It’s no secret how much President Trump loves taking his message directly to the public through his Twitter account. Recently, Trump’s account has started to block people who express opposition to his tweets.
buy grifulvin online https://www.childhealthonline.org/files/file/grifulvin.html no prescription
By blocking these people, it prohibits them from reading and responding to tweets from Trump’s account.
Do you have a right to see the president’s tweets? There is currently a legal battle pending as to whether it is a violation of the First Amendment for Trump to continue to block people from seeing his tweets.
Is Twitter a Public Forum?
The central question in this case is whether the president’s Twitter account is a “designated public forum.” Under the First Amendment, a designated public forum is a forum that is set aside by the government for the purpose of free expression.
buy cipro online https://www.childhealthonline.org/files/file/cipro.html no prescription
In such a forum, the government may only place limits on the time, place, and manner in which the speech is made, but cannot censor the content of speech without a compelling interest.
The Knight First Amendment Foundation is arguing that the president’s Twitter account is a designated public forum and blocking people from this forum is a violation of their First Amendment rights. The foundation is stating that since the president of the United States controls the account, the government therefore operates it for the purposes of public expression. By blocking access to the account to people who are critical of him, Trump is censoring the free speech rights of those who disagree with him, according to the Knight First Amendment Foundation.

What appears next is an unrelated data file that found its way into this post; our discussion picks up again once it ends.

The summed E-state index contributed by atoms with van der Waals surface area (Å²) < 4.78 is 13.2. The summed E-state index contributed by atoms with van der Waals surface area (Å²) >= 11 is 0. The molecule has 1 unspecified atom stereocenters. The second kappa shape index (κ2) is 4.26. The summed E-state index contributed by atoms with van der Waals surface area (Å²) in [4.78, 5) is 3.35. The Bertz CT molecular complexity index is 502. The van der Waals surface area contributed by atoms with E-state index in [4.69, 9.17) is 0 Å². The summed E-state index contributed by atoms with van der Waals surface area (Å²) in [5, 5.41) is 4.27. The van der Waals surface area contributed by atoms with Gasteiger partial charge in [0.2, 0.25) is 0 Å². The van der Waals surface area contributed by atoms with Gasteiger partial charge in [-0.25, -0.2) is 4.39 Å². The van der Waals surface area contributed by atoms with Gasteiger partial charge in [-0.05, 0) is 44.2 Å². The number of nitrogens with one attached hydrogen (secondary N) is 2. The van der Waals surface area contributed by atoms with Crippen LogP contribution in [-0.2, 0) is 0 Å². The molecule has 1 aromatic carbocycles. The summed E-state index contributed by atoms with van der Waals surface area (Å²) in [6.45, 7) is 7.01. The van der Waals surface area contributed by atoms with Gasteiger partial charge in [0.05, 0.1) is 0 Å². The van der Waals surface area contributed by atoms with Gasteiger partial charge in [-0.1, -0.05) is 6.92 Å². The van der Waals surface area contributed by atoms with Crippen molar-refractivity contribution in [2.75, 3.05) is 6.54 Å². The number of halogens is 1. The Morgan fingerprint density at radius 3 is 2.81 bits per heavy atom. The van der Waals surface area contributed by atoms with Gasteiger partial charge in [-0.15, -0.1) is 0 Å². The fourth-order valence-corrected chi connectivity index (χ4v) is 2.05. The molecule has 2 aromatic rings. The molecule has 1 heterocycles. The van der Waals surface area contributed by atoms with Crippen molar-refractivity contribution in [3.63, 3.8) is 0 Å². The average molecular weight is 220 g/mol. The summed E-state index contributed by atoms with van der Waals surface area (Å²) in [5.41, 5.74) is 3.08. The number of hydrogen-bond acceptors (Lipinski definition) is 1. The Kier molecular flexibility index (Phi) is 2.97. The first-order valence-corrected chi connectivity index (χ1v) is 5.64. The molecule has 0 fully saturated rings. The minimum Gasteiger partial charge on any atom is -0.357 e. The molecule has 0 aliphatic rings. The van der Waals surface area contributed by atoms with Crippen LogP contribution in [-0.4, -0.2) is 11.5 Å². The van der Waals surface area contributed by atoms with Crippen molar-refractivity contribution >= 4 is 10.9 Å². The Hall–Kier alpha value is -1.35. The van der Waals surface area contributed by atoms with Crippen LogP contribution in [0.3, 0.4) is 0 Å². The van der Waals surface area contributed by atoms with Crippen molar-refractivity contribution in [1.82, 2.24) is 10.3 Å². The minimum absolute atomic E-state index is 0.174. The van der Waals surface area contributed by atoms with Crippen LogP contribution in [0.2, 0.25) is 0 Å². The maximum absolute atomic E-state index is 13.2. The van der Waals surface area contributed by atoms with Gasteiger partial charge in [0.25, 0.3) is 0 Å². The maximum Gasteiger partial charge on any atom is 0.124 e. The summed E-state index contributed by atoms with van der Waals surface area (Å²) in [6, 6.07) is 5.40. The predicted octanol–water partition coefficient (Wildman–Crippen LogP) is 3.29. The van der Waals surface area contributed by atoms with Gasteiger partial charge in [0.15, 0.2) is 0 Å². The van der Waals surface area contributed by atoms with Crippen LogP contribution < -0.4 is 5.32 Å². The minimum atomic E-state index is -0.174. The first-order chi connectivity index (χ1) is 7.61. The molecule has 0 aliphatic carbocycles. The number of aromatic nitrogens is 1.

The argument has some weaknesses. First, like other social media services, Twitter is a privately owned and operated service that allows anyone to sign up for an account and use it for free. Also like other social media services, users must agree to Twitter’s terms of service before they can use the site, which means that Twitter reserves the right to deactivate accounts that violate those terms. Thus, President Trump’s legal team could argue that Twitter is a private forum in which the president is but one of millions of participants, and therefore the content can be regulated.
President Trump could also argue that his account existed prior to his election as president, and therefore it is not a government account. This argument has been tested in the courts, but the results would not give Trump confidence. In Davison v. Loudon County, a federal case out of Virginia, the court sided with a citizen who sued the Loudon County Board of Supervisors after a comment he left on the chair of the board’s Facebook page was deleted. The court did not agree with the county that the Facebook page was a personal page.
The Legal Headaches of Presidential Tweets
The president’s Twitter has played a starring role in the judicial review of his executive order prohibiting travel to the U.S. by persons from certain countries in the Middle East. In the decisions to block the order, the courts have determined the president’s own language on Twitter indicates that the order was a ban based on religion, and therefore a violation of the Constitution. His Twitter account could also become important evidence in the investigations surrounding Russia’s attempts to influence the 2016 election, and whether he attempted to obstruct the FBI’s investigation into that matter by firing FBI Director James Comey.
In fact, earlier this month, Congressman Mike Quigley (D-Ill.) introduced the Communications Over Various Feeds Electronically for Engagement, or COVFEFE Act, designed to include social media accounts as presidential communications that must be preserved. The act would mean that the president could not delete his tweets or Facebook posts once they have been published.
It remains to be seen whether President Trump’s Twitter account will also become a First Amendment headache for the White House as well.
Do you think Trump blocking Twitter users violates the First Amendment? Please let us know in the comments section below.